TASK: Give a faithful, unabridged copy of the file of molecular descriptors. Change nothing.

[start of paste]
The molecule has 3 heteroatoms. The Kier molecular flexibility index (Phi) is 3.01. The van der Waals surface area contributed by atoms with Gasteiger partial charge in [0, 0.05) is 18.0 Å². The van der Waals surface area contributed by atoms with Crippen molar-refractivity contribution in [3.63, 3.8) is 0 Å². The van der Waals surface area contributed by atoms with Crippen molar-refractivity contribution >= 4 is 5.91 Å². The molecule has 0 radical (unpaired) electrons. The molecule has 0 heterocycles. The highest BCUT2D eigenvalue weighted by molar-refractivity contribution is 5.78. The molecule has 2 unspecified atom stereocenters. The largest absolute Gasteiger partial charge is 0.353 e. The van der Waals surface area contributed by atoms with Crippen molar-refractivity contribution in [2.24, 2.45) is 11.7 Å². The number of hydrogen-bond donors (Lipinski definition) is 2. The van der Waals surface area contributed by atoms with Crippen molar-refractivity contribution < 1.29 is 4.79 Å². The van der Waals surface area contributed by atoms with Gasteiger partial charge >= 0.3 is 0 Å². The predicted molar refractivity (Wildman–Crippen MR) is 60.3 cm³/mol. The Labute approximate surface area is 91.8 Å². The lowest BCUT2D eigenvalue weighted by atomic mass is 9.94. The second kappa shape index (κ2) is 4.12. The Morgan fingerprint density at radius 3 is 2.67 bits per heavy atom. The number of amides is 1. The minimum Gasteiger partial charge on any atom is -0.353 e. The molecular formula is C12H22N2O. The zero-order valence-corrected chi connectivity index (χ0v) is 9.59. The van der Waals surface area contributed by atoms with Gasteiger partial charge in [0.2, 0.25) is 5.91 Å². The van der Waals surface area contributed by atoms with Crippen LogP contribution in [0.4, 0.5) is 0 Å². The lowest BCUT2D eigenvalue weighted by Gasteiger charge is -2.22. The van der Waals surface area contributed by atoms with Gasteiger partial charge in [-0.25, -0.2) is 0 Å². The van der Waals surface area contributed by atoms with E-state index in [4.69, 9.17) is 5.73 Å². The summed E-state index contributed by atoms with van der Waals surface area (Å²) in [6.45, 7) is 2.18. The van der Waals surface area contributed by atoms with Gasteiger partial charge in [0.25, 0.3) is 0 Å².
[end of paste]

The molecule has 3 heteroatoms. The Kier molecular flexibility index (Phi) is 3.01. The van der Waals surface area contributed by atoms with Gasteiger partial charge in [0, 0.05) is 18.0 Å². The van der Waals surface area contributed by atoms with Crippen molar-refractivity contribution in [3.63, 3.8) is 0 Å². The van der Waals surface area contributed by atoms with Crippen molar-refractivity contribution >= 4 is 5.91 Å². The molecule has 0 radical (unpaired) electrons. The molecule has 0 heterocycles. The highest BCUT2D eigenvalue weighted by molar-refractivity contribution is 5.78. The molecule has 2 unspecified atom stereocenters. The largest absolute Gasteiger partial charge is 0.353 e. The van der Waals surface area contributed by atoms with Crippen molar-refractivity contribution in [2.24, 2.45) is 11.7 Å². The number of hydrogen-bond donors (Lipinski definition) is 2. The van der Waals surface area contributed by atoms with Crippen molar-refractivity contribution < 1.29 is 4.79 Å². The van der Waals surface area contributed by atoms with Gasteiger partial charge >= 0.3 is 0 Å². The predicted molar refractivity (Wildman–Crippen MR) is 60.3 cm³/mol. The Labute approximate surface area is 91.8 Å². The lowest BCUT2D eigenvalue weighted by atomic mass is 9.94. The second kappa shape index (κ2) is 4.12. The Morgan fingerprint density at radius 3 is 2.67 bits per heavy atom. The number of amides is 1. The minimum Gasteiger partial charge on any atom is -0.353 e. The molecular formula is C12H22N2O. The zero-order valence-corrected chi connectivity index (χ0v) is 9.59. The van der Waals surface area contributed by atoms with Gasteiger partial charge in [0.2, 0.25) is 5.91 Å². The van der Waals surface area contributed by atoms with Crippen LogP contribution in [0.4, 0.5) is 0 Å². The lowest BCUT2D eigenvalue weighted by Gasteiger charge is -2.22. The van der Waals surface area contributed by atoms with Gasteiger partial charge in [-0.25, -0.2) is 0 Å². The van der Waals surface area contributed by atoms with E-state index in [4.69, 9.17) is 5.73 Å². The summed E-state index contributed by atoms with van der Waals surface area (Å²) in [6.45, 7) is 2.18. The van der Waals surface area contributed by atoms with Gasteiger partial charge in [0.25, 0.3) is 0 Å².